The German mystic and disciple of Meister Eckhart, Johannes Tauler, says that in the last and fullest stage of the spiritual path “. . . the Lord leads a person out of himself into himself.” God will lead us out of ourselves, will lead us to the truth of ourselves and of reality, but first we must recognize that we are not who we take ourselves to be. When Jesus says that he cannot do anything on his own, he is speaking of the self who attempts to make a life and do a work that is separate from the one who is the child of God. It is this one that we must be led out of, so that we might enter into the life of the one whom Jan van Ruusbroec called the “ordinary.”
To abandon the one we take ourselves to be, however, requires a trust and a faith that what seems to us to be nothing is really, as the mystics say, that which is “no-thing.” To our ordinary lights, to that perspective on which we have relied and based our whole lives, it seems as if we have entered sheer darkness, as if we are left with nothing. At the summit of Mount Carmel, says St. John of the Cross, there is “nothing, nothing, and yet more nothing.” While at the level of our rational-functional dimension, we can grasp reality only from a perspective, in a very partial way, at the level of spirit we can touch the truth as a whole. Yet, the truth is far too much for our sensible and functional capacities and so it seems like nothing and darkness.
In practice, this movement out of our taken-for-granted life and perspective requires of us a trust and a willingness to abide in the darkness, in the not-knowing. This is extremely difficult for us and threatening to us. We think that without our own management of the world on our terms that we shall be nothing, that there will be nothing to be done. Yet, this is precisely how we learn to work not out of our own will but in obedience to the will of the one who sent us.
Less this sound too ethereal, let’s offer an example. Typically when we gather to make decisions in a group, each member of the group comes with his or her own perspective and opinion. Often it is the one who is most convincing or most manipulative or most tireless that convinces the others of his or her view. So, all that has happened is that a group has made a decision to ratify that person’s limited perspective. Yet, there is another, if far more difficult way. That way is a call to become comfortable with the darkness, with the unknowing. It is to enter a true conversation without preconceived ideas and demands. It joins with the others not to manipulate them to agreement with my perspective, but rather to be together in an openness and trust that welcomes the new, the unthought of, the unbidden. What often happens in such a way of truly “discerning” together is an outcome different from the preconceptions of every participant. As Isaiah says: “See, I am doing a new thing! Now it springs up; do you not perceive it? I am making a way in the wilderness and streams in the wasteland” (Isaiah 43:19).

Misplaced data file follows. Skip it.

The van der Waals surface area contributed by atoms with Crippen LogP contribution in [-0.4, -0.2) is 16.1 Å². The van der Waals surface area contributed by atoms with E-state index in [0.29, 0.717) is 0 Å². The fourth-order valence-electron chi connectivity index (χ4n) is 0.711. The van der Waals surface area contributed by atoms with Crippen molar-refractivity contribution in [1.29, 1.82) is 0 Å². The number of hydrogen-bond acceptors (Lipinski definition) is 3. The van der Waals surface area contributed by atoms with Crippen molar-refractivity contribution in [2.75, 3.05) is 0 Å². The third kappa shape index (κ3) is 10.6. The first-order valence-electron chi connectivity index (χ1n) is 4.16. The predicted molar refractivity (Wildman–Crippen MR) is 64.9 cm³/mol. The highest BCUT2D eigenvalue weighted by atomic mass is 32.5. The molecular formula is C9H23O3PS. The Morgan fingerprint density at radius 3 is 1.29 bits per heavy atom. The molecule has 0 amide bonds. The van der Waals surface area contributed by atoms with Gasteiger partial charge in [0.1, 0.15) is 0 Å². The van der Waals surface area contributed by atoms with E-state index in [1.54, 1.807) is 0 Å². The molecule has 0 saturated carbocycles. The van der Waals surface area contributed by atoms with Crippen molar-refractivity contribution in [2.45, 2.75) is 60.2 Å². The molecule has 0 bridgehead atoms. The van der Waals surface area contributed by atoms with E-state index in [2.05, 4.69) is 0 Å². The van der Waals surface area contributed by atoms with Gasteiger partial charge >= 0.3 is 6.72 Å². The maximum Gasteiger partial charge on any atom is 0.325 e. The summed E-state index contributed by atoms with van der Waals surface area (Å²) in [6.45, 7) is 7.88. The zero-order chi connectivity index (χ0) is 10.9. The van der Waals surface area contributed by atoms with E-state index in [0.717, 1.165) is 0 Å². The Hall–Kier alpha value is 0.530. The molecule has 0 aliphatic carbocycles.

When we become empty enough, then, as Tauler says, “Here a person becomes so divinized that everything that person is and does God does and is in him or her.” In our repetitions of the Our Father, we may often lose touch with the radical nature of what we are asking. In asking that God’s will be done on earth as in heaven, we are acknowledging our need to abandon our own way that we might become agents of God’s will in our life and world. We are expressing a willingness to live out the paschal mystery in our very own lives, to die to ourselves that we might know the eternal life that is our own “ordinary” life. As Tauler says, we are praying to lose ourselves as we know ourselves that we may become “aware of nothing but one simple Being.”
In this stage the Lord leads a person out of himself into himself. He makes him forget all his former loneliness and heals all his wounds. God thus draws the person out of his human mode into a divine mode, out of all misery into divine security. Here a person becomes so divinized that everything he is and does God does and is in him. And he is lifted up so far above his natural state that he becomes through grace what Go in his essence is by nature. In this state a person feels and is aware that he has lost himself and does not at all feel himself or is he aware of himself. He is aware of nothing but one simple Being.
Johannes Tauler, Sermon 39, Part 2